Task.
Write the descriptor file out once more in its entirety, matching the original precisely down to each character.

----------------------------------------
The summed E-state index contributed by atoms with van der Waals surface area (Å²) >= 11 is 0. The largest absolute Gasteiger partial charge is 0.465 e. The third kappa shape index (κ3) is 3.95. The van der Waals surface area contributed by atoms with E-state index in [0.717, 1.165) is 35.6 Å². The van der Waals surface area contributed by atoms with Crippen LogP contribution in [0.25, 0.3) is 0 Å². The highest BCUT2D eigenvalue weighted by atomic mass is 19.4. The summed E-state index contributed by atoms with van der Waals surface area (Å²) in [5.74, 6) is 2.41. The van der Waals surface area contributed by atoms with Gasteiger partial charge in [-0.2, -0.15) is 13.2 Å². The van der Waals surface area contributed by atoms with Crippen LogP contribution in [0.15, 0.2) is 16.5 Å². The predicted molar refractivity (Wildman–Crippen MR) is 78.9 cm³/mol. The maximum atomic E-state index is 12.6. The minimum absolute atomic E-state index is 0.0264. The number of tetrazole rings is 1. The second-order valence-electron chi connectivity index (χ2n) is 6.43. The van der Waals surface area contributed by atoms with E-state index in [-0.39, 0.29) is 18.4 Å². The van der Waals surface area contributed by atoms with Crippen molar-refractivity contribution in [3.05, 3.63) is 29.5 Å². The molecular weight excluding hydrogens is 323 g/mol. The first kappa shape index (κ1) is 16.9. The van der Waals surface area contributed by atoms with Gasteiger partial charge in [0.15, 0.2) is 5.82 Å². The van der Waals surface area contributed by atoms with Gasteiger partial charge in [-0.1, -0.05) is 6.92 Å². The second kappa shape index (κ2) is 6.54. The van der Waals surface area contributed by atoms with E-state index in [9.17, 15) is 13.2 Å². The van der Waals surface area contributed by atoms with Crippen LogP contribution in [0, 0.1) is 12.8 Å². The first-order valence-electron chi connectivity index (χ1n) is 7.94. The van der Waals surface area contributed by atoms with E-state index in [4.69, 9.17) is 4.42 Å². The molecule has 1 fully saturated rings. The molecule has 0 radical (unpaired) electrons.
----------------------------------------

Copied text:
The summed E-state index contributed by atoms with van der Waals surface area (Å²) >= 11 is 0. The largest absolute Gasteiger partial charge is 0.465 e. The third kappa shape index (κ3) is 3.95. The van der Waals surface area contributed by atoms with E-state index in [0.717, 1.165) is 35.6 Å². The van der Waals surface area contributed by atoms with Crippen LogP contribution in [0.25, 0.3) is 0 Å². The highest BCUT2D eigenvalue weighted by atomic mass is 19.4. The summed E-state index contributed by atoms with van der Waals surface area (Å²) in [5.74, 6) is 2.41. The van der Waals surface area contributed by atoms with Gasteiger partial charge in [-0.2, -0.15) is 13.2 Å². The van der Waals surface area contributed by atoms with Crippen LogP contribution in [0.15, 0.2) is 16.5 Å². The predicted molar refractivity (Wildman–Crippen MR) is 78.9 cm³/mol. The maximum atomic E-state index is 12.6. The minimum absolute atomic E-state index is 0.0264. The number of tetrazole rings is 1. The second-order valence-electron chi connectivity index (χ2n) is 6.43. The van der Waals surface area contributed by atoms with E-state index in [-0.39, 0.29) is 18.4 Å². The van der Waals surface area contributed by atoms with Crippen molar-refractivity contribution in [3.05, 3.63) is 29.5 Å². The molecular weight excluding hydrogens is 323 g/mol. The first kappa shape index (κ1) is 16.9. The van der Waals surface area contributed by atoms with Gasteiger partial charge in [0.15, 0.2) is 5.82 Å². The van der Waals surface area contributed by atoms with Gasteiger partial charge in [-0.1, -0.05) is 6.92 Å². The second kappa shape index (κ2) is 6.54. The van der Waals surface area contributed by atoms with E-state index in [9.17, 15) is 13.2 Å². The van der Waals surface area contributed by atoms with Crippen LogP contribution in [0, 0.1) is 12.8 Å². The first-order valence-electron chi connectivity index (χ1n) is 7.94. The van der Waals surface area contributed by atoms with E-state index in [4.69, 9.17) is 4.42 Å². The molecule has 1 fully saturated rings. The molecule has 0 radical (unpaired) electrons.